It was clear that Little Match Productions, an independent company, were asking similar questions, focused on creating an ambitious, high-quality children's work. The more I considered the challenge, the more excited I became at the prospect of reframing 'opera' as an art form not only for children, but also for myself. In 2017, after many months of discussions and brainstorming over Skype, I was fortunate to secure a grant from the APRA AMCOS Art Music Fund to support my commission fee. After an initial creative team meeting in May, work on my first large-scale dramatic work began.
About the work
The Owl and the Pussycat is an original forty-five-minute opera for young audiences aged 4-10 years, inspired by the beloved 1871 nonsense poem by Edward Lear. Our original text and libretto were created by the Brisbane-based playwright, Kathryn Marquet. The children's opera was commissioned by Little Match Productions in partnership with Festival 2018 and Flowstate. The Owl and the Pussycat premiered during the Gold Coast Commonwealth Games, on the beach at Surfers Paradise Esplanade. I was incredibly proud and honoured to be part of such a special event! It was equally thrilling to follow this premiere with a sold-out season at Flowstate in Brisbane from 5 April. What an incredible premiere season!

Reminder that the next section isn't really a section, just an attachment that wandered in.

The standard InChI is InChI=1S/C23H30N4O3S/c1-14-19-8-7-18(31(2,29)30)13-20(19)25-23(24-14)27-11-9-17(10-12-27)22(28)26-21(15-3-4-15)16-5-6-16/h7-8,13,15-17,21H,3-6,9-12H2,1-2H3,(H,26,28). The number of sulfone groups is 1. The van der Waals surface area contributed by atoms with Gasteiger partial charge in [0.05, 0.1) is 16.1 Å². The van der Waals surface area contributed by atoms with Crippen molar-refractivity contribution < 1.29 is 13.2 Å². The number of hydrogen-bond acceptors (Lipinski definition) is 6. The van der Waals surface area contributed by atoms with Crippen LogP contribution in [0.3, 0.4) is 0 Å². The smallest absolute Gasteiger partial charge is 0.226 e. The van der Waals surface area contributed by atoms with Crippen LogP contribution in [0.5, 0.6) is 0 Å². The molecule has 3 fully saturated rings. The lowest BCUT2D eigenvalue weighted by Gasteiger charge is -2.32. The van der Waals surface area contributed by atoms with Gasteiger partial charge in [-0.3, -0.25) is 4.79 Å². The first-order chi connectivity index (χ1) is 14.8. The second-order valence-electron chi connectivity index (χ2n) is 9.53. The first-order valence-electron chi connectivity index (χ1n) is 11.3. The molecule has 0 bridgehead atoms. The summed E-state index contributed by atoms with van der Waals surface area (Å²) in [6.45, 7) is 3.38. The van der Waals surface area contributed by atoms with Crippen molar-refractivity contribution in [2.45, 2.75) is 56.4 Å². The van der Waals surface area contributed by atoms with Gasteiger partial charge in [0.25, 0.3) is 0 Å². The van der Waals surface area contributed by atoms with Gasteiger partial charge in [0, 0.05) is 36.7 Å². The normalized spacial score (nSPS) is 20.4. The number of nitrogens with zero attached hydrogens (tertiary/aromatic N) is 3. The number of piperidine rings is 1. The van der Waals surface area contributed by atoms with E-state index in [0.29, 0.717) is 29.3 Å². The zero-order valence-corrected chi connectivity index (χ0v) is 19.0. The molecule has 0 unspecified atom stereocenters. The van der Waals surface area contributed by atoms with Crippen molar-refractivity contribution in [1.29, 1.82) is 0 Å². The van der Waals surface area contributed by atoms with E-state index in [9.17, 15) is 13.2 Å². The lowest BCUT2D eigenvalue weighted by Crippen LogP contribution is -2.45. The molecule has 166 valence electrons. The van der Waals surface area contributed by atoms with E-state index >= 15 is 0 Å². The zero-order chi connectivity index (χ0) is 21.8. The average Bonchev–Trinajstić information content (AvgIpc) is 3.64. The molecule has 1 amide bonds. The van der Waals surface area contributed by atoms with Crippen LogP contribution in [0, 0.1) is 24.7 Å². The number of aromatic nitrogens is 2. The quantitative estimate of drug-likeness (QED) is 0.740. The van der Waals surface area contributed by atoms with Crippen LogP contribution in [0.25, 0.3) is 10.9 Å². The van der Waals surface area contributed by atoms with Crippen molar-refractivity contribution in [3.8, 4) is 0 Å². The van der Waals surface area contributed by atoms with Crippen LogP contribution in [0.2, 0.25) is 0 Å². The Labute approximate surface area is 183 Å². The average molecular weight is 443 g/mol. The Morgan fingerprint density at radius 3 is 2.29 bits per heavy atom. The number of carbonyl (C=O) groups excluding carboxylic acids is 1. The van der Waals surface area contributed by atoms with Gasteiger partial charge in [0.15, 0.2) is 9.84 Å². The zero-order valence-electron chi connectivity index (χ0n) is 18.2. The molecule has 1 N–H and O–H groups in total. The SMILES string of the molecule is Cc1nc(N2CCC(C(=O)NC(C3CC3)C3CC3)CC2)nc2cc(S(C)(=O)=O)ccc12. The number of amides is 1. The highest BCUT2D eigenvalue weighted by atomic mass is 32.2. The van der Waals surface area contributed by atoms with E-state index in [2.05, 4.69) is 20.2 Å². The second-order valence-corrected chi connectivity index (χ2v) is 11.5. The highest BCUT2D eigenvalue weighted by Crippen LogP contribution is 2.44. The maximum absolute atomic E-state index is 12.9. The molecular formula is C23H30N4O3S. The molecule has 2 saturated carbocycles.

Full of joy and laughter, The Owl and the Pussycat embraces a blend of operatic styles, musical theatre, interactive theatre, acousmatic soundscapes, and small sections of acting without incidental music. The work is scored for an ensemble of six musicians, three singers, three instrumentalists, and a fixed electroacoustic track.
The cast is comprised of three singers; a light operatic soprano (Pussycat), a classically trained musical theatre mezzo-soprano (Owl) capable of blending between styles, and a music theatre baritone (who plays the roles of Moon, Sir Kitty/Sea Bear/Mice/Piggy Wig and Turkey). The instrumental ensemble is made up of clarinet/bass clarinet, cello and percussion - the performers are incorporated into the special world dressed as Puffins. They sit on stage visible to the children, and even get to flex their dramatic muscles with a few lines.